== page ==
Ruling Sows Confusion Among Indian Commissions

1 October 2012

More than a quarter of India’s 28 Information Commissions have halted work in the aftermath of the top court’s recent ruling that retired judges must be on commission panels, according to a survey by the Commonwealth Human Rights Initiative.

The Central Information Commission continues to hear cases as before, CHRI said. “However the State Information Commissions of Assam, Arunachal Pradesh, Haryana, Jharkhand, Madhya Pradesh, Maharashtra, Punjab and Rajasthan have halted work either on their own or upon the advice of the Advocate General of the State or upon the advice of the State’s Law Department.”

The Indian Supreme Court ruled that all appeals and complaints must be heard by a bench comprising of a retired judge and another non-judicial expert. (See previous FreedomInfo.org report.) The court also ruled that all chairperson of Information Commissions must be retired judges of the Supreme Court and the High Courts.

“The Supreme Court judgement has resulted in confusion amongst Information Commissions about whether they should continue work or not until the arrangements directed by the Supreme Court are put in place.” CHRI noted.

It called all 28 Information Commissions established in India and learned that more than a quarter (28.5%) have halted work in the aftermath of the ruling.

Other Implications

The ramifications of the decision continue to be widely debated and the new information continues to emerge.

One new wrinkle surfaced Oct. 1 when The Hindustan Times reported:

The Supreme Court’s controversial judgment making it mandatory for judges to be appointed to information commissions has botched up the centre’s plan to bring more retired bureaucrats into the Central Information Commission.

Some reports indicate that the government may appeal the decision, such as one in The Business Standard.  “RTI activists feel that the crisis may deepen,” reported The Times of India Sept. 30.

Former Commissioner Speaks Out 

In an interview with The Deccan Herald, Shailesh Gandhi, an information commissioner at the Central Information Commission (CIC) in Delhi from Sept. 18, 2008, to July 6, 2012, said the ruling will have a serious impact.

He called the ruling “ totally unnecessary,” explaining, “Around 85 per cent of the cases before information commissions require no legal interpretation. Besides, in over 35 countries, which have information commissions, there is no requirement of commissioners having a `judicial background.’ ”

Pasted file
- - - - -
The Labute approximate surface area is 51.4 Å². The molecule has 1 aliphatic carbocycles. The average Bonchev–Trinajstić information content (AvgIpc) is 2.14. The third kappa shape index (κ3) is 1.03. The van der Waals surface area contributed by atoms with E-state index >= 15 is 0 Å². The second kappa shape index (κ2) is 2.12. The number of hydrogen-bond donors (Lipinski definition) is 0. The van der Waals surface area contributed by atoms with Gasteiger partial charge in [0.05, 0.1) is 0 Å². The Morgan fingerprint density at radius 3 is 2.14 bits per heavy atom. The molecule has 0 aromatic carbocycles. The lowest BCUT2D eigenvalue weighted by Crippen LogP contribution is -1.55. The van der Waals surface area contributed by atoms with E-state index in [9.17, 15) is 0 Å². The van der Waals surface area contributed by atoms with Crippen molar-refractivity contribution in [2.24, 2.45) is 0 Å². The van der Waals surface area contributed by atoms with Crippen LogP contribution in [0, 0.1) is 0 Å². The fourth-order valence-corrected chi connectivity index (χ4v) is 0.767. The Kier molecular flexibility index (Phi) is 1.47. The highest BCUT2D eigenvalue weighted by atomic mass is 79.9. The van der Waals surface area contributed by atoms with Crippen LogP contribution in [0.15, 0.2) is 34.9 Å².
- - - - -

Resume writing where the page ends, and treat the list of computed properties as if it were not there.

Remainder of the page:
Noting that the judgment states it is applicable “henceforth,” Gandhi said: “This has resulted in many state commissions, including Maharashtra, to suspend their operations. This may continue for another three to five months, at least.”

Regarding the mandates for the use of retired judges, he asked: “Where will the nation find so many retired chief justices to head all the state commissions? It will be nearly impossible to fill the positions of chief information commissioners. Whereas the RTI Act provides for 11 commissioners who could hear cases in 11 benches, the judgment reduces these to a maximum of five benches, since there have to be two members in every bench. Retired high court judges will be difficult to find and this may result in the information commissions going into a dormant state.”

Addressing the argument of RTI activists that too many commissioners come from  bureaucratic backgrounds, Gandhi commented:

Activists were opposing commissions becoming a senior citizens’ clubs and were asking for a transparent process of selection and accountability from the commissioners. This will result in high court judges past 62 joining the commissions and officially and permanently becoming a senior citizen’s clubs. There is some merit in the argument that many commissioners did not perform adequately.

The solution lies in getting a transparent process of selecting commissioners and holding them accountable. If we get retired judges, they will come with their methods of the judicial systems along with adjournments and other trappings. Because they see problems with the present commissioners, hailing the decision to have 50 per cent judges is like jumping from a cesspool into a valley and committing suicide.

Looking to the future, Gandhi said: “The commissions are likely to become formal and may have more lawyers. The working will slow down and the common man will suffer. If the maximum number of benches per commission is five it is unlikely that they will clear over 3,000 cases per bench.”

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